3GPP Approves DISH Wireless Spectrum Standards

DISH calls on FCC to resist Sprint's effort to delay wireless competition, billions in investment, tens of thousands of U.S. jobs

ENGLEWOOD, Colo., Nov. 14, 2012 – The Third Generation Partnership Project (3GPP) working group yesterday approved the technical specifications that govern 40 MHz of broadband-ready wireless spectrum controlled by DISH (called Band 23), despite the objections of Sprint Nextel Corporation over the last 12 months. DISH urges the FCC to do the same.

Without 3GPP approval, wireless companies do not have the required technical blueprints needed to design and build everything from cellphone chipsets to broadband networks.

With 3GPP's standards now approved, DISH is poised to enter the wireless business as rapidly as possible, assuming favorable FCC approval of rules that will allow DISH to use the spectrum (which is already approved for satellite and terrestrial service) more efficiently for terrestrial wireless services for smartphones, tablets and computers.

"We applaud 3GPP for rightly concluding the Band 23 question," said Jeff Blum, DISH Senior Vice-President and Deputy General Counsel. "Now we call on the FCC to reject Sprint's proposals for AWS-4 rules that would re-open Band 23 and jeopardize DISH's ability bring its spectrum to market, and provide much needed wireless competition."

Over the past several months, Sprint, which is in the process of being acquired by Japanese-controlled wireless carrier Softbank, has petitioned the FCC to drastically reduce the power levels of DISH's spectrum to further Sprint's desire to acquire the neighboring H Block spectrum, which today is essentially a vacant lot with no current licensees or users.

Sprint's request would re-open DISH's 3GPP specifications, causing further delay to a process that DISH started more than 20 months ago – and further delaying billions of dollars of investment and the creation of tens of thousands of jobs.

"Sprint's position on the H Block would render useless 25 percent of DISH's uplink spectrum -- so that Sprint is positioned to merely gain the exact same amount of spectrum," said Blum. "This is a zero-sum approach that does not result in a net spectrum gain for the American consumer and creates no new jobs.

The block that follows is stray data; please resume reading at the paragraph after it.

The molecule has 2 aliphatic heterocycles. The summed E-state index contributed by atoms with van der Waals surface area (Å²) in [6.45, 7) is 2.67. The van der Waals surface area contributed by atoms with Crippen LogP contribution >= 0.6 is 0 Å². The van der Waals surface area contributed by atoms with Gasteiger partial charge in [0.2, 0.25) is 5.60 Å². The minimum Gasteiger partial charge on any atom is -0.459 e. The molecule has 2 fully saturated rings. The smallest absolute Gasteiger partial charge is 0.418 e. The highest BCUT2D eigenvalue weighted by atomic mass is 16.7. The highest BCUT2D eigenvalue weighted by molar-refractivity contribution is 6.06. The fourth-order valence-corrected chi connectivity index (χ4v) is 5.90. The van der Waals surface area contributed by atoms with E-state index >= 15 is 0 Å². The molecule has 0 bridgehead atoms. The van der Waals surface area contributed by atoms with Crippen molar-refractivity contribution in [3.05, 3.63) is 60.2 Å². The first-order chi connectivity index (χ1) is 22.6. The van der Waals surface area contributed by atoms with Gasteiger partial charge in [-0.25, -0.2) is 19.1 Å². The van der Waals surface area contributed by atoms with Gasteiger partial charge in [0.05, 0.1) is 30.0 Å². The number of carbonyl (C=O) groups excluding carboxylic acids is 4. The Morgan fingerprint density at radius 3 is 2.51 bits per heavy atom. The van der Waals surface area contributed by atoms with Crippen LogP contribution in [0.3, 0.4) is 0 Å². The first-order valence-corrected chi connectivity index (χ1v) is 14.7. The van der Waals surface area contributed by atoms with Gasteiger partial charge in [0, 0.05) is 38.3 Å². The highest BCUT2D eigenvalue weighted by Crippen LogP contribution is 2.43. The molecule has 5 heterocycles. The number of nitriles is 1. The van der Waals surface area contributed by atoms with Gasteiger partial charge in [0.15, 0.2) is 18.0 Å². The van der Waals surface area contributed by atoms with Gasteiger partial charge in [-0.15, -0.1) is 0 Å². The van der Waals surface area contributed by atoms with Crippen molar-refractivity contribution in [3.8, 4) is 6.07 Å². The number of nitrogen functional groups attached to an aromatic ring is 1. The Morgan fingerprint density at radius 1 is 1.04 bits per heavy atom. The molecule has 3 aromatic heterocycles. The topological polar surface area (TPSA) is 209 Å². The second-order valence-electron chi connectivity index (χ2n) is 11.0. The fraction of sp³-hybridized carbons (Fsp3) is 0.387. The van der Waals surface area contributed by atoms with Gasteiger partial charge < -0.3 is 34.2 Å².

"Worse yet, it takes 5 MHz of spectrum out of the hands of a new market entrant and puts it in the hands of an incumbent that already has more than 200 MHz of wireless spectrum," said Blum. "This makes no sense at a time when the nation is enduring a spectrum crunch and would benefit from more wireless competition.

"Our nation is in a spectrum crisis; we are running out of the very resource our wireless economy needs to sustain its incredible growth," said Blum. "Sprint's plan does not deliver new spectrum nor create U.S. jobs; it take usable spectrum from a new entrant – DISH -- and conveniently positions an entrenched incumbent, Sprint, as the beneficiary.

"Sprint, through its actions at the FCC, is delaying wireless competition, billions of dollars of investment and tens of thousands of jobs that our economy needs.

Said Blum: "DISH's position is consistent with more than 20 years of FCC precedent. The AWS-4 rulemaking should be completed with the power levels that were recommended by the FCC in the notice of proposed rulemaking (NPRM) and supported by all commenters (other than Sprint), and which would not require DISH to effectively surrender 25 percent of its uplink capacity. The H Block should be subject to the same auction and rule making processes that have applied to other spectrum bands for decades. This approach will ultimately free up the H Block for its highest-and-best use based upon input from all interested parties, and will lead to more investment, more jobs, more competition and more spectrum for wireless consumers."